General meteorological routines, skew-T/log-p plotting and working with CM1 model data.
Online documentation available at https://pythonhosted.org/pymeteo/
The easiest way to get pymeteo is via pip
pip install pymeteo
pyMeteo is developed with python 3.4 and should work with any version of python 3 but may not work with python 2. Open an issue or send me a pull request if you want to make python 2 work but make sure any submissions do not regress against python 3.
You can obtain the most recent development version of pymeteo by cloing this repository.
git clone https://github.com/cwebster2/pyMeteo.git cd pyMeteo python3 setup.py install
cm1_geninit -- visualize analytical skewt and hodograph and write sounding file suitable for CM1 or WRF
CM1 / WRF intput sounding generation
allows the previwing of analytic soundings and hodographs and writing to files suitable for initializing the CM1 or WRF weather models. The code is extensible and adding your own analytic profiles should be straightforward. Future documentation will detail this and I welcome pull requests!
#Skew-T / Ln-P diagrams
Skew-T / Ln-P plots are simply 2-D plots with a skewed temperature axis and a logarithmic pressure axes (y). Data plotted on this style of plot include temperature, dew point, and various other derived values such as the temperature of a parcel lifted from the surface. The plots produced by these scripts also have a hodograph plotted and a data block with convective storm parameters.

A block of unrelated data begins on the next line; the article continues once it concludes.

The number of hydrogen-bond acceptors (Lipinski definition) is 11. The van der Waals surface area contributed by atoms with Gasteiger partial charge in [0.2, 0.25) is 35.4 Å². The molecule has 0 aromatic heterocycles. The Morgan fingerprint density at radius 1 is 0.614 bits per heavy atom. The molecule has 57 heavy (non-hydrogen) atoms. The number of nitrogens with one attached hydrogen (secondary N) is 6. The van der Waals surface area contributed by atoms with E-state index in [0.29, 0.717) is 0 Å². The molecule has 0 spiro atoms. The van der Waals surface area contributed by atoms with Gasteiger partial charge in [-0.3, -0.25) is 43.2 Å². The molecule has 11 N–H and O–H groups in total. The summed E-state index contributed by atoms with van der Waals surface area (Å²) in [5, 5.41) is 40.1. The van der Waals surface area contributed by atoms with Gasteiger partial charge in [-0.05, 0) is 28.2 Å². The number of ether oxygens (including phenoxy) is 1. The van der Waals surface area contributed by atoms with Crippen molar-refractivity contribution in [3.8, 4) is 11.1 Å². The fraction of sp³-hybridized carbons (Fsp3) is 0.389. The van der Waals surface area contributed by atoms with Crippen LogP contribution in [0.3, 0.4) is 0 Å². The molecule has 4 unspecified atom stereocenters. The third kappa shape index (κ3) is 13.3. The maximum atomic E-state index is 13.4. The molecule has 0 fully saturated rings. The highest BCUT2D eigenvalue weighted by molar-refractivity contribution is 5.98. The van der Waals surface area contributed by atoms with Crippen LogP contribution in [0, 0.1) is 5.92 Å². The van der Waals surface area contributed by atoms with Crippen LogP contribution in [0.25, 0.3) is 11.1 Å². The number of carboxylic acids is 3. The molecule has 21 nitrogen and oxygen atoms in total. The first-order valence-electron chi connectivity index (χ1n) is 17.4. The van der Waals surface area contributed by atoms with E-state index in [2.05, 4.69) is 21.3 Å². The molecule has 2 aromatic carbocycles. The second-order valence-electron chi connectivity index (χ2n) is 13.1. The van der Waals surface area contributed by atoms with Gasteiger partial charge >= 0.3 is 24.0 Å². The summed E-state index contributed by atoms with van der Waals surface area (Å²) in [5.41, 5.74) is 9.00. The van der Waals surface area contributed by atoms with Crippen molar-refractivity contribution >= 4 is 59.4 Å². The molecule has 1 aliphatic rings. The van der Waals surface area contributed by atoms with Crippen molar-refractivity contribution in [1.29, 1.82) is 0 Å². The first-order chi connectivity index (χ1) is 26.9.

Plotting from data
In all of the plotting methods, the plot output type is determined by the extension of the output file provided. You can write any type of file that the matplotlib backend can write.
If you have tabular data suitable for WRF or CM1 model initialization, you can plot a skewt of this data with:
$ skewt tabular -f sounding.dat skewt.pdf
The format of the sounding data file is
1 line header that contains: surface pressure (mb) surface theta (K) surface qv (g/kg)
following lines are: height (m) theta (K) qv (g/kg) u (m/s) v (m/s)
See the file
testdata/sounding_wrfinit.dat for an example of this file format.
For CM1 output in native GrADS format, you can plot a skewt from model output with
$ skewt cm1 -p . -d cm1out -x 0 -y 0 skewt-cm1.pdf
In this case,
-p is the path to the dataset,
-d is the CM1
-y are the location of the plot in km and
-o is the file to output. The current version (v0.4) of this script only works for CM1 datasets that are output with one file per timestep and will plot whatever timestep the file contains.
CM1 / HDF5
For CM1 output in HDF5 format, you can plot a skewt from model output with:
$ skewt cm1hdf -f model-data.h5 -x 0 -y 0 output.pdf
This currently requires that HDF5 output be un-tiled (though it might work for tiled files, I have not checked). The options are as in the CM1 GrADS version except that there is no
-f references a specific HDF5 file. This also assumes one file per timestep and will plot whatever timestep the file contains.
For WRF output in NetCDF format, you can plot a skewt from model output with:
$ skewt wrf -d wrfou.nc --lat 30 --lon -80 -t 0 skewt.pdf
In this case,
-f references a WRF output file,
--lon reference a location within the WRF domain,
-t reference a timestep within the WRF output and
-o specifies an output files.
University of Wyoming sounding data
From a file:
$ skewt uwyo -f uwyo-data.dat skewt.pdf
From the website for the most recent sounding from a station:
$ skewt uwyoweb --station 72251 skewt.pdf
From Numpy arrays
import numpy as np import pymeteo.skewt as skewt # prepare 1D arrays height (z), pressure (p), potential temperature (th), # water vapor mixing ratio (qv), winds (u and v) all of the same length. skewt.plot(None, z, th, p, qv, u, v, 'output,pdf')
You can also choose to plot just the sounding, just the hodograph or plot each on on axes that you define. For details see the implementation of
pymeteo.skewt.plot() and the pyMeteo documentation.